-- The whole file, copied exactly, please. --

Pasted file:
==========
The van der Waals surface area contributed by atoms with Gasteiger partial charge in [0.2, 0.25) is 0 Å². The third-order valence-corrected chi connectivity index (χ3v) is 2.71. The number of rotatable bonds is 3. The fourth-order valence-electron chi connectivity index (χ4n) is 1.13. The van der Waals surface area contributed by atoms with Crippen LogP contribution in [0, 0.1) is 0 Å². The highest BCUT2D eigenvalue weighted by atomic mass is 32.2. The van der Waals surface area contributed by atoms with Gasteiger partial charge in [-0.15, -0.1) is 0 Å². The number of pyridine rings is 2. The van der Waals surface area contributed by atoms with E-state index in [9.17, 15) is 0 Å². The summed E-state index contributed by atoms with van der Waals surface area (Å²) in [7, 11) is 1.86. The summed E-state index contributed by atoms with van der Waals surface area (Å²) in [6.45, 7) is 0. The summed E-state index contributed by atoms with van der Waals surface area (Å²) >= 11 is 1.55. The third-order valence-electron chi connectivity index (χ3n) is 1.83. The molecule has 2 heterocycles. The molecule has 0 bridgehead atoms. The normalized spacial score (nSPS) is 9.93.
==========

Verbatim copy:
The van der Waals surface area contributed by atoms with Gasteiger partial charge in [0.2, 0.25) is 0 Å². The third-order valence-corrected chi connectivity index (χ3v) is 2.71. The number of rotatable bonds is 3. The fourth-order valence-electron chi connectivity index (χ4n) is 1.13. The van der Waals surface area contributed by atoms with Crippen LogP contribution in [0, 0.1) is 0 Å². The highest BCUT2D eigenvalue weighted by atomic mass is 32.2. The van der Waals surface area contributed by atoms with Gasteiger partial charge in [-0.15, -0.1) is 0 Å². The number of pyridine rings is 2. The van der Waals surface area contributed by atoms with E-state index in [9.17, 15) is 0 Å². The summed E-state index contributed by atoms with van der Waals surface area (Å²) in [7, 11) is 1.86. The summed E-state index contributed by atoms with van der Waals surface area (Å²) in [6.45, 7) is 0. The summed E-state index contributed by atoms with van der Waals surface area (Å²) >= 11 is 1.55. The third-order valence-electron chi connectivity index (χ3n) is 1.83. The molecule has 2 heterocycles. The molecule has 0 bridgehead atoms. The normalized spacial score (nSPS) is 9.93.